anonymous
  • anonymous
Kinda tricky integral: \[\int_{-\infty}^\infty \frac{\cos x}{(x^2+1)(1+e^x)}\,dx\]
Mathematics
  • Stacey Warren - Expert brainly.com
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SOLVED
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schrodinger
  • schrodinger
I got my questions answered at brainly.com in under 10 minutes. Go to brainly.com now for free help!
anonymous
  • anonymous
I've got some hints in mind, but I'm debating whether or not they give too much away :)
myininaya
  • myininaya
*
thomas5267
  • thomas5267
I don't know but I kind of feel like it has something to do with Gaussian integral.

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anonymous
  • anonymous
It's related in that the result also contains \(\pi\), but beyond that I'm not sure... It'd be fascinating to see a derivation of this integral using the Guassian.
thomas5267
  • thomas5267
Convert to polar coordinate analogous to how you would evaluate Gaussian integral?
thomas5267
  • thomas5267
\[ f(x)=\frac{\cos x}{(x^2+1)(1+e^x)}\\ \begin{align*} f(x)f(y)&=\frac{\cos x}{(x^2+1)(1+e^x)}\frac{\cos y}{(y^2+1)(1+e^y)}\\ &=\frac{\cos(x)\cos(y)}{\left(r^2+x^2y^2+1)(1+e^x+e^y+e^{x+y}\right)},\,r^2=x^2+y^2 \end{align*} \] Aesthetically pleasing, probably of no use.
anonymous
  • anonymous
Alright, here's my first hint: Notice that \(\dfrac{\cos x}{x^2+1}\) is even.
anonymous
  • anonymous
Hint (1.a): \(y=-x\)
ganeshie8
  • ganeshie8
Picking up on that hint : \[I=\int_{-\infty}^\infty \frac{\cos x}{(x^2+1)(1+e^x)}\,dx\] sub \(y=-x \) and get \[I=\int_{-\infty}^\infty \frac{e^x \cos x}{(x^2+1)(1+e^x)}\,dx\] Add them and get \[2I =\int_{-\infty}^\infty \frac{\cos x}{x^2+1}\,dx \]
ganeshie8
  • ganeshie8
since the integrand is even, \[I =\int_{0}^\infty \frac{\cos x}{x^2+1}\,dx \]
ganeshie8
  • ganeshie8
please do not give further hints, I think i got this :)
anonymous
  • anonymous
So far so good! I had a lot of trouble making use of the "hidden" fact that \[\frac{1}{1+e^x}+\frac{1}{1+e^{-x}}=1\] The rest of the solution can go any of several ways, I think. I'd love to see what you come up with.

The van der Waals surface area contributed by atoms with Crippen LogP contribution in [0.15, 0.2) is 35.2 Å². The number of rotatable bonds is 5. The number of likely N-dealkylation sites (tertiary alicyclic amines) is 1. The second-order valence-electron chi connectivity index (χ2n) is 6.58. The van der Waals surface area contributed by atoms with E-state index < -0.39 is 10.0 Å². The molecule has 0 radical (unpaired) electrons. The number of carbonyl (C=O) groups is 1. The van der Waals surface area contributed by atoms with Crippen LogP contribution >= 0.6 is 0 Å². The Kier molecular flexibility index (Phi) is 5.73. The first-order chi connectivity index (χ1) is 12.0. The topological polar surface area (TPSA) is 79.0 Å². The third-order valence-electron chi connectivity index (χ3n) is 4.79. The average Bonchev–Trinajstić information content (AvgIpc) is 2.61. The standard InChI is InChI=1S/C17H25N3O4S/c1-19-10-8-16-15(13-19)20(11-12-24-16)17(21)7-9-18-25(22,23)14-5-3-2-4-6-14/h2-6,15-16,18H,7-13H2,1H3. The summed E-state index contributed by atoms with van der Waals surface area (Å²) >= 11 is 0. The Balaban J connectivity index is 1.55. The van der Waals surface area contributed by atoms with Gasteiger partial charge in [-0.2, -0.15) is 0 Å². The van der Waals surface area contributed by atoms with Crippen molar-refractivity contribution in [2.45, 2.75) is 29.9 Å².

ganeshie8
  • ganeshie8
we may try DUT \[F(y) = \int_{0}^\infty \frac{\cos(xy)}{x^2+1}\,dx\] \[\implies F''(y) = -\int_{0}^\infty \frac{x^2\cos(xy)}{x^2+1}\,dx \] \[\implies -F''(y) + F(y) = \int_{0}^\infty \cos(xy)\,dx \]
ganeshie8
  • ganeshie8
scratch that, doesn't converge
anonymous
  • anonymous
Oooh, a related problem: \[\int_0^{\pi/2} \cos(\tan x)\,dx\](which is equivalent to the integral at hand, which you can see if you set \(t=\tan x\))
anonymous
  • anonymous
@ganeshie8 I'm not at all surprised MSE has this one covered, but let's not spoil it for the rest. Based off of one of the answers I skimmed over, you seem to be on the right track with that ODE approach.
ganeshie8
  • ganeshie8
I think its mostly done : \[F''(y) - F(y) = 0 \implies F(y) = C_1e^y + C_2e^{-y}\] finding \(C_1\) and \(C_2\) by choosing appropriate initial conditions should be a piece of cake
IrishBoy123
  • IrishBoy123
|dw:1442566006271:dw| do you not have to subtract them as the integration order needs to be reversed with the sub?
ganeshie8
  • ganeshie8
differential also changes sign so that fixes the bounds..
IrishBoy123
  • IrishBoy123
duh :-)
thomas5267
  • thomas5267
The answer is \(\dfrac{\pi}{e}\)? Read something extremely similar to this on Wikipedia and want to confirm the answer before trying.
thomas5267
  • thomas5267
Did I missed by a factor of 2?
anonymous
  • anonymous
Yep, the value of the integral is \(\dfrac{\pi}{2e}\), but it's not the answer that's important, it's how to get it :)
thomas5267
  • thomas5267
Wikipedia: Residue theorem. I don't know how Wikipedia did this but the answer is basically there. I don't even know line integral let alone the complex version of it.
thomas5267
  • thomas5267
Read at your own discretion!
anonymous
  • anonymous
Right, contour integration is always an option, you just have to choose the right contour. My approach utilized the Laplace transform. First you parameterize the integral as follows. \[I(a)=\int_{-\infty}^\infty \frac{\cos ax}{(x^2+1)(1+e^x)}\,dx\] The change of variables/exponential identity reduces this to \[I(a)=\int_0^\infty \frac{\cos ax}{x^2+1}\,dx\] Take the Laplace transform: \[\mathcal{L}_s\{ I(a)\}=\int_0^\infty \left(\int_0^\infty \frac{\cos ax}{x^2+1}\,dx\right)e^{-as}\,da\] and some rearranging gives \[\mathcal{L}_s\{ I(a)\}=\int_0^\infty \left(\int_0^\infty e^{-as}\cos ax\,da\right)\frac{dx}{x^2+1}\] where the inner integral is just the Laplace transform of \(\cos ax\), i.e. \(\mathcal{L}_s\{\cos ax\}=\dfrac{s}{s^2+x^2}\). \[\mathcal{L}_s\{ I(a)\}=\int_0^\infty \frac{dx}{(x^2+1)(x^2+s^2)}\] Partial fractions: \[\frac{1}{(x^2+1)(x^2+s^2)}=\frac{1}{s^2-1}\left(\frac{1}{x^2+1}-\frac{1}{x^2+s^2}\right)\] And now we can integrate: \[\begin{align*}\mathcal{L}_s\{ I(a)\}&=\frac{1}{s^2-1}\int_0^\infty \left(\frac{1}{x^2+1}-\frac{1}{x^2+s^2}\right)\,dx\\[1ex] &=\frac{1}{s^2-1}\left(\frac{\pi}{2}-\frac{\pi}{2s}\right)\\[1ex] &=\frac{\pi}{2}\left(\frac{1}{s^2-1}-\frac{1}{s(s^2-1)}\right)\\[1ex] &=\frac{\pi}{2}\left(\frac{1}{s^2-1}+\frac{1}{s}-\frac{s}{s^2-1}\right) \end{align*}\] And finally, take the inverse transform. \[\begin{align*}\mathcal{L}_s\{ I(a)\}&=\frac{\pi}{2}\left(\frac{1}{s^2-1}+\frac{1}{s}-\frac{s}{s^2-1}\right)\\[1ex] I(a)&=\mathcal{L}_a^{-1}\{\cdots\}\\[1ex] &=\frac{\pi}{2}\left(\sinh a+1-\cosh a \right) \end{align*}\] Let \(a=1\) and we're done.
IrishBoy123
  • IrishBoy123
dark magic

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